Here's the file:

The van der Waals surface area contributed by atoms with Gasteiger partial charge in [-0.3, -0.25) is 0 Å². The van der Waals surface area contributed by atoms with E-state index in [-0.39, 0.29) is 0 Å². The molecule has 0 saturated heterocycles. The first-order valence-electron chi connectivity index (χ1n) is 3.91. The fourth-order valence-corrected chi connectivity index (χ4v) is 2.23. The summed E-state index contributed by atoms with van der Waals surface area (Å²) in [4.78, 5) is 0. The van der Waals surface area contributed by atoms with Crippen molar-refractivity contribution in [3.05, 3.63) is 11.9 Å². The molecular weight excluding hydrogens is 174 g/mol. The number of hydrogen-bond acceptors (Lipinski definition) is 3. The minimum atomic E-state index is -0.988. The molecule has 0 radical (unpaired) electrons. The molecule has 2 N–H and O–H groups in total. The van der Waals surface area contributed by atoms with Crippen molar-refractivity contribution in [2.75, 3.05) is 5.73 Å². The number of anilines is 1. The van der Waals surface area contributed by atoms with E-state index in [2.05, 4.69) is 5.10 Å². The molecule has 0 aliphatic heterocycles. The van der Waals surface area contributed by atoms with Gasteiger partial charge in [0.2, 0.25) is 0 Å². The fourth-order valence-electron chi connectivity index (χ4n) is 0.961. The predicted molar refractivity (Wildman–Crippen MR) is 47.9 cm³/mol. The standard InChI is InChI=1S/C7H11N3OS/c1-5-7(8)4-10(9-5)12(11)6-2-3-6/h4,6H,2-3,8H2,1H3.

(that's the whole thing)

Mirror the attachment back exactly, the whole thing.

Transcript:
The van der Waals surface area contributed by atoms with Gasteiger partial charge in [-0.3, -0.25) is 0 Å². The van der Waals surface area contributed by atoms with E-state index in [-0.39, 0.29) is 0 Å². The molecule has 0 saturated heterocycles. The first-order valence-electron chi connectivity index (χ1n) is 3.91. The fourth-order valence-corrected chi connectivity index (χ4v) is 2.23. The summed E-state index contributed by atoms with van der Waals surface area (Å²) in [4.78, 5) is 0. The van der Waals surface area contributed by atoms with Crippen molar-refractivity contribution in [3.05, 3.63) is 11.9 Å². The molecular weight excluding hydrogens is 174 g/mol. The number of hydrogen-bond acceptors (Lipinski definition) is 3. The minimum atomic E-state index is -0.988. The molecule has 0 radical (unpaired) electrons. The molecule has 2 N–H and O–H groups in total. The van der Waals surface area contributed by atoms with Crippen molar-refractivity contribution in [2.75, 3.05) is 5.73 Å². The number of anilines is 1. The van der Waals surface area contributed by atoms with E-state index in [2.05, 4.69) is 5.10 Å². The molecule has 0 aliphatic heterocycles. The van der Waals surface area contributed by atoms with Gasteiger partial charge in [0.2, 0.25) is 0 Å². The fourth-order valence-electron chi connectivity index (χ4n) is 0.961. The predicted molar refractivity (Wildman–Crippen MR) is 47.9 cm³/mol. The standard InChI is InChI=1S/C7H11N3OS/c1-5-7(8)4-10(9-5)12(11)6-2-3-6/h4,6H,2-3,8H2,1H3.